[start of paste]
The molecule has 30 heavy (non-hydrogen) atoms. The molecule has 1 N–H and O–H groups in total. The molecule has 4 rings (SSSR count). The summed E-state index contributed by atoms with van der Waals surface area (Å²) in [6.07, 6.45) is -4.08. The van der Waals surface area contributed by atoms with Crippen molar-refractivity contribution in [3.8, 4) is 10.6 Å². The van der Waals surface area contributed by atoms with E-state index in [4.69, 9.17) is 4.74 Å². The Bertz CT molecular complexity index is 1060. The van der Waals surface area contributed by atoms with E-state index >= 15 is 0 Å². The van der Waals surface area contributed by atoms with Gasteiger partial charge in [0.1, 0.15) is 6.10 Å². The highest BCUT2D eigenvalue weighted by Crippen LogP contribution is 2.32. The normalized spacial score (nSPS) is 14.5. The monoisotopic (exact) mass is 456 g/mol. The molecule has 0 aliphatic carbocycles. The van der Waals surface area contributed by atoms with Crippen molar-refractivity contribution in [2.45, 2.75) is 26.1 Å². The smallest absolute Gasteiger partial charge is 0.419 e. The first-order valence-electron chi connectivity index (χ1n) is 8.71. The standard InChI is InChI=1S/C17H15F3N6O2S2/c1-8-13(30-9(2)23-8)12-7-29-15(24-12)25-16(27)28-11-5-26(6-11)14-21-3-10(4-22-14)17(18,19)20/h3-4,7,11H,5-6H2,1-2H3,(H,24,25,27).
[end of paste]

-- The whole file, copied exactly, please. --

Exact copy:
The molecule has 30 heavy (non-hydrogen) atoms. The molecule has 1 N–H and O–H groups in total. The molecule has 4 rings (SSSR count). The summed E-state index contributed by atoms with van der Waals surface area (Å²) in [6.07, 6.45) is -4.08. The van der Waals surface area contributed by atoms with Crippen molar-refractivity contribution in [3.8, 4) is 10.6 Å². The van der Waals surface area contributed by atoms with E-state index in [4.69, 9.17) is 4.74 Å². The Bertz CT molecular complexity index is 1060. The van der Waals surface area contributed by atoms with E-state index >= 15 is 0 Å². The van der Waals surface area contributed by atoms with Gasteiger partial charge in [0.1, 0.15) is 6.10 Å². The highest BCUT2D eigenvalue weighted by Crippen LogP contribution is 2.32. The normalized spacial score (nSPS) is 14.5. The monoisotopic (exact) mass is 456 g/mol. The molecule has 0 aliphatic carbocycles. The van der Waals surface area contributed by atoms with Crippen molar-refractivity contribution in [2.45, 2.75) is 26.1 Å². The smallest absolute Gasteiger partial charge is 0.419 e. The first-order valence-electron chi connectivity index (χ1n) is 8.71. The standard InChI is InChI=1S/C17H15F3N6O2S2/c1-8-13(30-9(2)23-8)12-7-29-15(24-12)25-16(27)28-11-5-26(6-11)14-21-3-10(4-22-14)17(18,19)20/h3-4,7,11H,5-6H2,1-2H3,(H,24,25,27).